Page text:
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By the time most of you read this, I will already be back in the States. It’s been quite the journey, eh? From the beginnings–the confusion, the excitement, the new-ness of it all–to the end–which feels so much like the beginning. I can’t even call it an ending. For me, it’s just shift between one chapter in the book of my life and the next one. Instead of being sad about leaving, I’m excited to see how the motifs and themes that run throughout my Madrid Chapter will spice, permeate,and affect the other events in new chapters to come.

Frederico Garcia Lorca in Plaza Santa Ana

While I pondered this year and what it’s brought me, I was reminded of my list of  goals I wanted to accomplish that I wrote at the beginning of this year. I was prepared to write today about how I hadn’t managed to accomplish any of it. What a pleasant surprise! Not only had I managed to fulfill three out of the six to the letter, I also managed to adapt two to a more realistic goal. What’s more, I discovered a passion for cooking, improved my running and Spanish, got to know this city, and travel. It has been a wonderful time. I don’t have any regrets. I created a life here and lived it.

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With less than fifteen days left in good ole España, I set off on a two part trip: First to the south-west and then to the south-east. I would start by visiting a historically significant town, therefore broadening my understanding of Spanish culture and history, and end on a beach, staring at bright blue Mediterranean waters and broadening my understanding of the Good Life.

Emily and I left for Córdoba last Thursday morning. We arrived during the heat of the day. Spanish heat is unique: it’s dry, it’s oppressive, and suddenly you understand why there is a siesta. It’s recently been so hot in my apartment that candle wax is pliable, and my left-over cookie-making chocolate is melting in the cabinets. Spaniards spend most of the day with the shades lowered, huddling in the shade, and flapping their albanicos (hand-held fans) like their life depends on it. Yes, folks, that stereotypical conception of Spaniards and their flamenco and their hand-held fans is completely true! I also have one, and it’s a life saver.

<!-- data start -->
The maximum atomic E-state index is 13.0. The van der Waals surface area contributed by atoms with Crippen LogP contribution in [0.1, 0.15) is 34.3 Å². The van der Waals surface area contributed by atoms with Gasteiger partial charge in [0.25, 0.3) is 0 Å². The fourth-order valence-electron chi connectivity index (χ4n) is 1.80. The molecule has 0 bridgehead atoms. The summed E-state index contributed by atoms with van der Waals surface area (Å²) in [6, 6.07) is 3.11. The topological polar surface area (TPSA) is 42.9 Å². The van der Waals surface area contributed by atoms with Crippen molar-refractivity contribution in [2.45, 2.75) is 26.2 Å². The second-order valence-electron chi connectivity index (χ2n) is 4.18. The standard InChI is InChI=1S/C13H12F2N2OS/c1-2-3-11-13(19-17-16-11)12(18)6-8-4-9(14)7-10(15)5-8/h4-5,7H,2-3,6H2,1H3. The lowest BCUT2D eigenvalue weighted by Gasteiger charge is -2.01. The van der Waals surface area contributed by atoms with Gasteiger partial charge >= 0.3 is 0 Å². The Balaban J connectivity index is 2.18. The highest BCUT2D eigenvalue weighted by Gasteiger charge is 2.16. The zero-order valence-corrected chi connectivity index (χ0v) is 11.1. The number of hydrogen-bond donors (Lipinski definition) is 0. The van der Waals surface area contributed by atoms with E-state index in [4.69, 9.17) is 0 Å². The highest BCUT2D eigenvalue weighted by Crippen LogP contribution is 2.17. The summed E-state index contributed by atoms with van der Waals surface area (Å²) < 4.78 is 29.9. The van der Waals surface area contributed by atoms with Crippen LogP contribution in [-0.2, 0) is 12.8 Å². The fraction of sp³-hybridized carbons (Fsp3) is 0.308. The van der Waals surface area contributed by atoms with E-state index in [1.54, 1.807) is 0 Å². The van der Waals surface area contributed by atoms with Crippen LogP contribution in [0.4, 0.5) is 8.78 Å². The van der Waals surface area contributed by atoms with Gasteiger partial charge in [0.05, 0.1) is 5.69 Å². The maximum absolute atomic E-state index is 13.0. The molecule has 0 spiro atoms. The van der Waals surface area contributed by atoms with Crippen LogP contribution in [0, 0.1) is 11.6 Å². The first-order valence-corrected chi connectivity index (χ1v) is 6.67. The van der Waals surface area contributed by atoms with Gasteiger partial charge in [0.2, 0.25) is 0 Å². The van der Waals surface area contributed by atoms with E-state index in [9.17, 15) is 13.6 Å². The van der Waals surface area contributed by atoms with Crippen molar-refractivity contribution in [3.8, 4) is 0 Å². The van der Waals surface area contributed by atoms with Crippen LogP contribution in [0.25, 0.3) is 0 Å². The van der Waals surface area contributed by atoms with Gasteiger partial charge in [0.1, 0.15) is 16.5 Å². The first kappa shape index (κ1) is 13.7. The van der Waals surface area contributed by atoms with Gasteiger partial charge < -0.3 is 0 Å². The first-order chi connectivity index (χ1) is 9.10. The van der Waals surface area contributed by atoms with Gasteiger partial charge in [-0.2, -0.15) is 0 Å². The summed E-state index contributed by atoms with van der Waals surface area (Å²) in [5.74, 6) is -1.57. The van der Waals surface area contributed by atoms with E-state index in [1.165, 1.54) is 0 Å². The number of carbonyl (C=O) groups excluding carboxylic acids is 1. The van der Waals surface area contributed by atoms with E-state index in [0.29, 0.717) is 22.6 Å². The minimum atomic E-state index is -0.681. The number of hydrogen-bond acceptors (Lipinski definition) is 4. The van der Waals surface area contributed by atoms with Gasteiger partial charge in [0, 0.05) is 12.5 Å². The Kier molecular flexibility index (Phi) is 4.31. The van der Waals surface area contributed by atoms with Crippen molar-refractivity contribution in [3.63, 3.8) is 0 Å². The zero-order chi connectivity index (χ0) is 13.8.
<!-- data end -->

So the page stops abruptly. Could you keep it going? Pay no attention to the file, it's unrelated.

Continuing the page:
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Oh, Fulbright experience in Madrid, how do I measure thee? Let me count the ways…

  • 10 abonos (or monthly Metro passes)
  • 16 new places visited
  • hundreds of conversations over cañas, G&Ts, and tintos de verano 
  • 3 new Spanish teacher-friends
  • over 200 days of school
  • 6 visits from the States
  • 1 acampada del sol
  • Hours and hours spent wandering around, getting to know My Madrid
  • Hundreds of Metro singers, dancers, and beggars
  • 5o million  postcards sent from my dad
  • 1 awesome Thanksgiving and 12 guests
  • Over 300 cookies (chocolate chip, chocolate chip walnut, sugar, gingerbread) + a few cakes
  • 4 new roommates
  • 3 sinus infections
  • Less than 2 weeks left in one of the best cities in the whole world!
The list could go on and on…

Obviously there is no way that I can truly enumerate my time here in Madrid. In fact, if anything, looking of each of my bullets, I feel like the time I’ve spent here  is diminished. Instead I prefer to look at this year as an amazing year of growth brought on by lots of challenges, patience, support, and lots of love.

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